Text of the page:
A worrying photo appeared in a Facebook development group Tuesday afternoon, showing the backlit plastic readerboard on Broadway’s Orpheum Theatre marquee partially dismantled.
The post was immediately shared among concerned preservationists. We too were worried by the photo, so we pulled up all the building permits associated with the Orpheum, and found this recently approved signage permit, to convert the 1940s-era backlit plastic readerboard to 21st century digital panels.
Shockingly, the permit states that this radical alteration is in compliance with the Broadway Historic Sign District ordinance, an initiative spearheaded by disgraced former councilman Jose Huizar, who is scheduled to stand trial in February for racketeering related to Downtown Los Angeles development.
We attended some of the informational programs related to this ordinance, and don’t recall hearing anything about it being acceptable for a property owner in the National Register district to swap out a 1940s backlit plastic readerboard for brand new digital screens. This type of garish, animated signage has become a blight on Hollywood Boulevard’s historic buildings and just south of Downtown, with the hideously bright Reef roof wrapping.
Our preservation pal Doug Dunn has been documenting this week’s work on the Orpheum marquee, and shared these photos showing installation of the new screens.
While not a fan of digital conversion, he is also concerned about how close the scaffolding and braces are to the fragile neon tubes. Let’s hope nothing breaks.
Doug adds, “In case you are wondering, the screens are Daktronics Galaxy. Looks like this model has a fairly large pixel pitch (min 15 mm) and seem to focus on brightness. Typical applications seem to be sports scores, signage for strip malls, schools, etc. Seems to be a model that focuses on weather durability and brightness over picture quality. Aside from the issues with modifying the board at all, this seems like an odd choice. If they display text on this it will definitely look pixelized.”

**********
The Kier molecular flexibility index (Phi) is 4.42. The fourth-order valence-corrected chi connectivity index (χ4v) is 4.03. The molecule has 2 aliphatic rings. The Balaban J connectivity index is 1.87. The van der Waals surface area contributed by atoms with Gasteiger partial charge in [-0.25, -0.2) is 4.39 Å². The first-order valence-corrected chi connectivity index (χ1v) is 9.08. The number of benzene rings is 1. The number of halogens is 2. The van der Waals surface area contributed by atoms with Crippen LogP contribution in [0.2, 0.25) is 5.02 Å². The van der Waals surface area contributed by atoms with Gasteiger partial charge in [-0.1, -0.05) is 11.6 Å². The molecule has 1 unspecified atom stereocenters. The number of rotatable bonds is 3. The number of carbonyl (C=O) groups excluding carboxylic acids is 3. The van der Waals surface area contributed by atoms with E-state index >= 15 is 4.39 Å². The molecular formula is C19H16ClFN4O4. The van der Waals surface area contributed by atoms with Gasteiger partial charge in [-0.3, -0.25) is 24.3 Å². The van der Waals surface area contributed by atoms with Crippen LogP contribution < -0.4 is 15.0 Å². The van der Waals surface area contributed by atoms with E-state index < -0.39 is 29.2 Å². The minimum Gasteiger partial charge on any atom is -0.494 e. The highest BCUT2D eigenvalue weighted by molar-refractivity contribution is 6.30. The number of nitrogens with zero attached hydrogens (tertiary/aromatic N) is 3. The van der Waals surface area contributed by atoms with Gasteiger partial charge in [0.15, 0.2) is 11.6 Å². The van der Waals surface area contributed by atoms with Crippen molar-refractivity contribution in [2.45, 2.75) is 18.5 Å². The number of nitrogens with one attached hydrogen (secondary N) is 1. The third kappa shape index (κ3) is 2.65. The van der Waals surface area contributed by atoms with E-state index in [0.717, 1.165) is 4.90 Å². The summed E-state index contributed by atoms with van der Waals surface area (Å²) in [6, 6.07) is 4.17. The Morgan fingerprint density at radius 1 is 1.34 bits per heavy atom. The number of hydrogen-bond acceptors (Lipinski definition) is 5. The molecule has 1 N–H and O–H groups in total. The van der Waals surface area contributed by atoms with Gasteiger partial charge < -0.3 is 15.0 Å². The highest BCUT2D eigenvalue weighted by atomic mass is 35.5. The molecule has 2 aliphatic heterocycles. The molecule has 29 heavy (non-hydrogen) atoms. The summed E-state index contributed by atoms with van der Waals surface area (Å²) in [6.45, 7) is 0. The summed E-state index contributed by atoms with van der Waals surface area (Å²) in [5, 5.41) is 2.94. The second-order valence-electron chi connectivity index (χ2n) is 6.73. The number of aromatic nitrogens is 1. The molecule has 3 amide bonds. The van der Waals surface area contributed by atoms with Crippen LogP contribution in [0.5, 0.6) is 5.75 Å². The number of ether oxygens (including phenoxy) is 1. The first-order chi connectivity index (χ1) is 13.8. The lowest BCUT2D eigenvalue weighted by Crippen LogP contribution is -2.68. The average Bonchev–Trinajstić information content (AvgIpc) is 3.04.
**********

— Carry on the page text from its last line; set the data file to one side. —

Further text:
So that’s what’s happening to the Orpheum Theatre’s 1940s-era marquee, via what appears to be an anti-preservation loophole created by Jose Huizar’s Broadway signage ordinance. Although the RICO charged councilman is still presumed innocent, it is quite clear after two successful related prosecutions and the cooperation of his co-conspirators that Huizar made public policy not for the betterment of Los Angeles, but to further enrich the property owners who enriched him.
As anyone who attended our LAVA Broadway on My Mind walking tour series, or watched them on video knows, we believe that Broadway is a precious historic landscape that must be protected from short sighted greed. It deserves better than a signage ordinance that would allow a beautiful historic marquee to be quietly modernized with city staff approval, but no public notice.
If you agree, please call in to the Cultural Heritage Commission on January 19 at 10am, raise your hand during general public comment, and ask the commissioners to hold a hearing on how something like this could happen to the Orpheum, and if the CHC believes that such alterations are truly appropriate in the National Register Broadway Historic Theatre District.
Update January 18, 2023: Bill Counter was on the scene to document testing of the newly installed Daktronics Galaxy digital screens. For this and more photos, visit the Los Angeles Theatres blog post about the Orpheum.
Update January 19, 2023: During public comment at the regular Cultural Heritage Commission hearing, our Richard Schave alerted the commissioners about the problematic signage change, and asked them to bring this up with Council District 14, the office of embattled councilmember Kevin de Leon. In response to Richard’s request, CHC President Barry Milofsky directed staff to do so.
Huizar is a half dead barnacle on the bottom of a leaky boat. Let’s hope the S.S. Huizar runs aground on Alcatraz sometime very soon.
For the record, there was public notice mailed out to residents in the area. I live across the street and received a notice of this change about 6 weeks ago.
That’s interesting to know, and if you still have the notice we’d appreciate seeing it. But the preservation of this theater and the National Register District is of concern to a much larger population than the building’s immediate neighbors. We believe this should have been agendized at the Cultural Heritage Commission in the interest of transparency and opportunity for public feedback.